Pretty simple question, but something I haven't been able to find out. Who was the first person to describe the idea of a pointer? The abstract concept itself?
Pointers are really storage addressed by the contents of a register. As such all assembler languages implement this in some way, and, before that all hard coded machine code implemented this.
There will be some argument as to the first computer that implemented this. As far as I know the Manchestern University Small Scale System was the first to include storage addressed by program controlled registers. It may have been preceded by the ENIAC system but it had so little storage as to make addressable storage a moot point.
Pointers are more broadly References. The first language to have anything like that was ALGOL 60 which could call by name. This answer on SO goes into some detail. PL/I had pointers as did BCPL which means that CPL probably did too though I've not found any evidence for it. CPL is very hard to concrete information on.
To more directly answer your question as to the "who" either D. W. Barron, Christopher Strachey or Martin Richards probably coined the term "pointer".
It's hard to guess exactly who came up with them, but the index registers in the IBM 704 were probably the first implementation. From a programming language viewpoint, therefore, it would undoubtedly have been the 704's assembly language.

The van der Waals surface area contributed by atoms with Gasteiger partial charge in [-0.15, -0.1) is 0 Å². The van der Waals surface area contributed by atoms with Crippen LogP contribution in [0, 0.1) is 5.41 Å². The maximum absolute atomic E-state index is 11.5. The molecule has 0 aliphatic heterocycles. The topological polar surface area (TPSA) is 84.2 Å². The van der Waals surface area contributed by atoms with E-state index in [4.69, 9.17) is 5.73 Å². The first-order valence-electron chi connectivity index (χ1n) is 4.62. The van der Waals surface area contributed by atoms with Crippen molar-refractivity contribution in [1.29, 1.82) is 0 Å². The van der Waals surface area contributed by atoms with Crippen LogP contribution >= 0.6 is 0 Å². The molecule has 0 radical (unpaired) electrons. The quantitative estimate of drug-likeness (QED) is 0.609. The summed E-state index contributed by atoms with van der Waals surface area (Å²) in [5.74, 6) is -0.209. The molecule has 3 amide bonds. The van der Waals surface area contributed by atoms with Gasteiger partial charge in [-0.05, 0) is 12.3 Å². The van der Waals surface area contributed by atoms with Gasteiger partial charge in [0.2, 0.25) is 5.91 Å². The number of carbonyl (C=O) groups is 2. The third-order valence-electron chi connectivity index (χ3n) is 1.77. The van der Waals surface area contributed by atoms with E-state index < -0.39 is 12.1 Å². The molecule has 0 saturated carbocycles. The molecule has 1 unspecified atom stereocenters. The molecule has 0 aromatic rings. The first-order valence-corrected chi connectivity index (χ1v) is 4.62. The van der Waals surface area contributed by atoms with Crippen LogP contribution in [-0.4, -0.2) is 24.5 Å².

It apparently took a few years after that before higher level programming languages were designed to take advantage of this innovation, but by then most of the inventing was done, and it mostly came down to picking names, notations, etc. to describe what the hardware supported.
Pointers as a basic concept are used in "indirect addressing" a function on most CPUs going back at least as the 6502.
Commodore used the "kernal" on its VIC 20, C64, and C128 computers. a fixed set of address software could call that would then be redirected to the current code. They could then modify the OS without breaking existing software.
I think the 8080 and Z80 had indirect address too, but I am not certain and I don't remember it in the 8008.